By: Alex Durante
For this edition of The Squire’s restaurant review, we are traveling to a place seemingly in the middle of nowhere, just across the border that separates Akeley, PA from Frewsburg, NY, and going to Old Fentonville Road to review Miller’s Coconut Grove, a historical bar and restaurant best-known for spaghetti. First, we will look at this eatery’s past, and then I will discuss my most recent experience there.
If you paid attention in history class, you probably remember learning about prohibition, when alcoholic beverages became illegal in the USA. It started in 1920 and was repealed in 1933, when the Constitution’s 21st amendment was put into effect. Before that, people undoubtedly found loopholes.
According to the history on the restaurant’s menu, in 1927, two Frewsburg family members, Carl and Sam Lupica, built a gas station, named after a famous Hollywood nightclub, called the Coconut Grove. Since this was in the midst of prohibition, it is understood that bootleggers, people who illegally transported booze all across the nation, occasionally dropped some off here, so if you went there for gas, you could also get a cold one to go.
When prohibition finally ended in 1933, this gas station started legally selling drinks along with food, and became a restaurant. Flash forward 40 years to 1973, and longtime employee Bill Miller bought it. That is why “Miller’s” is in front of the name today. It is also known by locals as “Shorty’s,” because of the Lupicas’ heights. Bill Miller passed away in 2010, and, until 2014, the restaurant was ran by his wife and kids. Then his grandsons, Alex and Tyler, who are still the owners, bought it.
Personally, I’ve been to Miller’s Coconut Grove on multiple occasions, but decided to take another trip there just for this review. After the recent week of two snow days, it was still cold on that Friday, the first day of February. I went there after school on that day, and showed up at about 4:30, a half hour after they opened. Since this was a Friday night, I expected it to be relatively busy, especially at the bar, but when I walked in, there was only one person sitting there. Since I am underage, I had to sit in the back of the restaurant, the dining room, where there was also an elderly couple seated.
Though this eating establishment dates back to the 1920’s, its atmosphere really screams ‘40’s. The dining area was decorated with tin signs, license plates, pictures, and movie posters on the wall. Other decorations included old beer cans, a rocking horse, a pellet stove, which was being used for heating, and a grand piano. The wooden flooring looked very old and the windows had shutters on them. You don’t see that much, unless you go to a grandparent’s house or something. The music they had playing was also reminiscent of the 40’s era, and included Frank Sinatra, Glenn Miller, and Duke Ellington. It was an interesting atmosphere, but the bar looked more modern, with TVs on the wall and fish tanks in the corner.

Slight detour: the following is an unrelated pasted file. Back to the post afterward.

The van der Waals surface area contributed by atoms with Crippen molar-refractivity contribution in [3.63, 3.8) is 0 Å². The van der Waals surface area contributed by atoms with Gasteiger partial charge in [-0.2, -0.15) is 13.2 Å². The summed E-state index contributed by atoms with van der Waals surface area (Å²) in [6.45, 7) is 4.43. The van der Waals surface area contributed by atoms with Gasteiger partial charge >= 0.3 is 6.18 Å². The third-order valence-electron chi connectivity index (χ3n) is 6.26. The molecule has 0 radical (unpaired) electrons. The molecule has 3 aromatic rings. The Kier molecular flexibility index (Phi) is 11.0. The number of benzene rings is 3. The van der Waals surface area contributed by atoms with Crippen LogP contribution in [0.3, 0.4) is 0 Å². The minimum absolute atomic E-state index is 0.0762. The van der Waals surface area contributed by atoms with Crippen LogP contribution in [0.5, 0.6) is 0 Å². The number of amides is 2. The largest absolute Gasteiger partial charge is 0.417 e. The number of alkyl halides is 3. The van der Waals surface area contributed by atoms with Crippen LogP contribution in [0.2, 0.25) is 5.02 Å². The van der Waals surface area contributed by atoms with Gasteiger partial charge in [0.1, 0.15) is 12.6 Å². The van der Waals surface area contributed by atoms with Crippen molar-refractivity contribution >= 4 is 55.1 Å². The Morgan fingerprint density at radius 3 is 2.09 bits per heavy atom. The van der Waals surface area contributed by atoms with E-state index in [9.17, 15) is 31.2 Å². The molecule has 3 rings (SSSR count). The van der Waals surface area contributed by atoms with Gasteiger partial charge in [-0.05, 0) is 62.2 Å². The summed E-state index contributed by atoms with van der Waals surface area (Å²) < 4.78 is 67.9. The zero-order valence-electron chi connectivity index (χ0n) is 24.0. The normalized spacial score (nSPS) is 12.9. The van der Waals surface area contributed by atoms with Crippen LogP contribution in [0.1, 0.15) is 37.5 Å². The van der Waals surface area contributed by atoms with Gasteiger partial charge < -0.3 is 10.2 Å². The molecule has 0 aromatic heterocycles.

Although I’m not a big fan of spaghetti, I ordered it, mostly so I could try one of their “famous ¾ lb. meatballs,” as the menu said. It cost $16.99, but, along with the meal itself, you get a small salad and some bread and butter. Both came before the meal and were pretty good. Then, they brought the spaghetti out.
For those of us who grew up watching “Shake It Up” on Disney Channel, you probably remember the episode where CeCe and Rocky went to an Olive Garden-style restaurant and had to eat a giant meatball in order to get a free meal. I was expecting something that big when I ordered. In reality, it wasn’t much bigger than a baseball. I wish it would’ve been, because it was darn good.
The spaghetti itself was average, but pretty decent, even with their “homemade sauce.” I also sampled their chicken fingers and fries, which I found to be exceptional and above average. They only cost $7.99, along with an extra $3.99 for the fries, which is kind of overpriced. There were about five chicken fingers and a large helping of fries, plus some celery, and the condiment of your choice, which was ranch, in my case.
The service was somewhat kind of slow, but it was well worth it. It was 5:45 before I left, and, by that time, there were more customers in both the bar and dining areas. I’d most definitely go back again, and, if you haven’t been there, I highly recommend that you go, but enough about me. The Squire has talked to other students at Eisenhower, including senior Garret Bailey, and found that they are fans of this restaurant and its food as well.
On a scale from 1 to 10, the Squire gives Miller’s Coconut Grove in Frewsburg a solid 7, factoring in the prices, the quality of the food, and the atmosphere. If you are a big fan of spaghetti, we recommend that you try theirs, but don’t forget to bring your wallet. There’s a lot of dishes you’d have to do to pay back that cost!